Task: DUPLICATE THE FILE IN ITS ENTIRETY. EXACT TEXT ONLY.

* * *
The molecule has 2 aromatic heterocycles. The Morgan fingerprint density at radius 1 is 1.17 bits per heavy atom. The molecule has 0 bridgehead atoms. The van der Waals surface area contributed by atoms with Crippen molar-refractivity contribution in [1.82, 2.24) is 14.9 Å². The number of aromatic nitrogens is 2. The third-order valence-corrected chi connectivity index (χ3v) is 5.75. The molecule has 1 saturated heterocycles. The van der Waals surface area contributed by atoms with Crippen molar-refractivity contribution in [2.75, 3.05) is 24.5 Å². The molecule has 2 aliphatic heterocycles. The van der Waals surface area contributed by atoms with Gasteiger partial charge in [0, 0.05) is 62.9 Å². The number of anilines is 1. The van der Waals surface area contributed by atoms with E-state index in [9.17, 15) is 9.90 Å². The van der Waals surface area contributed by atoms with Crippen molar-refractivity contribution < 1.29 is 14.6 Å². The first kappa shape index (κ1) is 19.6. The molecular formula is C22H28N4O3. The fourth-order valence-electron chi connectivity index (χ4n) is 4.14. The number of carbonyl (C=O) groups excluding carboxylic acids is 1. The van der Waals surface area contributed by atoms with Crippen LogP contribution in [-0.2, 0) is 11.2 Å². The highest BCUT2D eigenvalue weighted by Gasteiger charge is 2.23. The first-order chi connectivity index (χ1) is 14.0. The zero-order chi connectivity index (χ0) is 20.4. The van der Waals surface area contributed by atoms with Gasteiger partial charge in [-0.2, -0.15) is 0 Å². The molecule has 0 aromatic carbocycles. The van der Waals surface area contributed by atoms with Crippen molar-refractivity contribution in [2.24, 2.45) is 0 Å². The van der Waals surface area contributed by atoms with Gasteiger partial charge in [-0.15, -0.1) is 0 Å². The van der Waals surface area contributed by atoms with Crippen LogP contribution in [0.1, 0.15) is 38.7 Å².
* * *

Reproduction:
The molecule has 2 aromatic heterocycles. The Morgan fingerprint density at radius 1 is 1.17 bits per heavy atom. The molecule has 0 bridgehead atoms. The van der Waals surface area contributed by atoms with Crippen molar-refractivity contribution in [1.82, 2.24) is 14.9 Å². The number of aromatic nitrogens is 2. The third-order valence-corrected chi connectivity index (χ3v) is 5.75. The molecule has 1 saturated heterocycles. The van der Waals surface area contributed by atoms with Crippen molar-refractivity contribution in [2.75, 3.05) is 24.5 Å². The molecule has 2 aliphatic heterocycles. The van der Waals surface area contributed by atoms with Gasteiger partial charge in [0, 0.05) is 62.9 Å². The number of anilines is 1. The van der Waals surface area contributed by atoms with E-state index in [9.17, 15) is 9.90 Å². The van der Waals surface area contributed by atoms with Crippen molar-refractivity contribution < 1.29 is 14.6 Å². The first kappa shape index (κ1) is 19.6. The molecular formula is C22H28N4O3. The fourth-order valence-electron chi connectivity index (χ4n) is 4.14. The number of carbonyl (C=O) groups excluding carboxylic acids is 1. The van der Waals surface area contributed by atoms with Crippen LogP contribution in [-0.2, 0) is 11.2 Å². The highest BCUT2D eigenvalue weighted by Gasteiger charge is 2.23. The first-order chi connectivity index (χ1) is 14.0. The zero-order chi connectivity index (χ0) is 20.4. The van der Waals surface area contributed by atoms with Gasteiger partial charge in [-0.2, -0.15) is 0 Å². The molecule has 0 aromatic carbocycles. The van der Waals surface area contributed by atoms with Crippen molar-refractivity contribution in [2.24, 2.45) is 0 Å². The van der Waals surface area contributed by atoms with Gasteiger partial charge in [-0.15, -0.1) is 0 Å². The van der Waals surface area contributed by atoms with Crippen LogP contribution in [0.1, 0.15) is 38.7 Å².